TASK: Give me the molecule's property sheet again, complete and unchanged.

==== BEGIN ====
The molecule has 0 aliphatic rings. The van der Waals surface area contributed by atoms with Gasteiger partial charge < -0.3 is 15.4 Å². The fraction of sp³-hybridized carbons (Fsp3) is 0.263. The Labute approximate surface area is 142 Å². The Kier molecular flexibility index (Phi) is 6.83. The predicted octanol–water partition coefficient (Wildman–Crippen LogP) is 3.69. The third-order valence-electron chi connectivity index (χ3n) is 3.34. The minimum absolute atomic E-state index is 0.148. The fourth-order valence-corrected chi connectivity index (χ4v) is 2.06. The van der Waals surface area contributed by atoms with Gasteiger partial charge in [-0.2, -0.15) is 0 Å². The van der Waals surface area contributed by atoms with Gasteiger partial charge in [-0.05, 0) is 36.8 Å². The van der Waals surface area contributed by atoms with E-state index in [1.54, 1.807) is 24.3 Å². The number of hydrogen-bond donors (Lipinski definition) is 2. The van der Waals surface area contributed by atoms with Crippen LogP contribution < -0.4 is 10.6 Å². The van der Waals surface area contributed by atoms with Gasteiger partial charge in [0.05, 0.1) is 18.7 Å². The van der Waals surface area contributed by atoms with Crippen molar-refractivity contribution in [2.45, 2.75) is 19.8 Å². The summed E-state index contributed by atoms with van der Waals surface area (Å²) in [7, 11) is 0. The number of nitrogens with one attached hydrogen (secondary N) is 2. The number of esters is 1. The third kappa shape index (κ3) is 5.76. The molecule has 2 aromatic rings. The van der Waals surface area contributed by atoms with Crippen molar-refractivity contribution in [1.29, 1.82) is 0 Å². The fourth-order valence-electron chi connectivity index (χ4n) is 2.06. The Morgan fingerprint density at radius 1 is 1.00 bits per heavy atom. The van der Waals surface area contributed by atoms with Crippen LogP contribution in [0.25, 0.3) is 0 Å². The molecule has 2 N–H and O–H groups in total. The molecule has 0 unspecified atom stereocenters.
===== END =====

The molecule has 0 aliphatic rings. The van der Waals surface area contributed by atoms with Gasteiger partial charge < -0.3 is 15.4 Å². The fraction of sp³-hybridized carbons (Fsp3) is 0.263. The Labute approximate surface area is 142 Å². The Kier molecular flexibility index (Phi) is 6.83. The predicted octanol–water partition coefficient (Wildman–Crippen LogP) is 3.69. The third-order valence-electron chi connectivity index (χ3n) is 3.34. The minimum absolute atomic E-state index is 0.148. The fourth-order valence-corrected chi connectivity index (χ4v) is 2.06. The van der Waals surface area contributed by atoms with Gasteiger partial charge in [-0.2, -0.15) is 0 Å². The van der Waals surface area contributed by atoms with Gasteiger partial charge in [-0.05, 0) is 36.8 Å². The van der Waals surface area contributed by atoms with E-state index in [1.54, 1.807) is 24.3 Å². The number of hydrogen-bond donors (Lipinski definition) is 2. The van der Waals surface area contributed by atoms with Crippen LogP contribution < -0.4 is 10.6 Å². The van der Waals surface area contributed by atoms with Gasteiger partial charge in [0.05, 0.1) is 18.7 Å². The van der Waals surface area contributed by atoms with Crippen molar-refractivity contribution in [2.45, 2.75) is 19.8 Å². The summed E-state index contributed by atoms with van der Waals surface area (Å²) in [7, 11) is 0. The number of nitrogens with one attached hydrogen (secondary N) is 2. The number of esters is 1. The third kappa shape index (κ3) is 5.76. The molecule has 2 aromatic rings. The van der Waals surface area contributed by atoms with Crippen molar-refractivity contribution in [1.29, 1.82) is 0 Å². The fourth-order valence-electron chi connectivity index (χ4n) is 2.06. The Morgan fingerprint density at radius 1 is 1.00 bits per heavy atom. The van der Waals surface area contributed by atoms with Crippen LogP contribution in [0.25, 0.3) is 0 Å². The molecule has 2 N–H and O–H groups in total. The molecule has 0 unspecified atom stereocenters.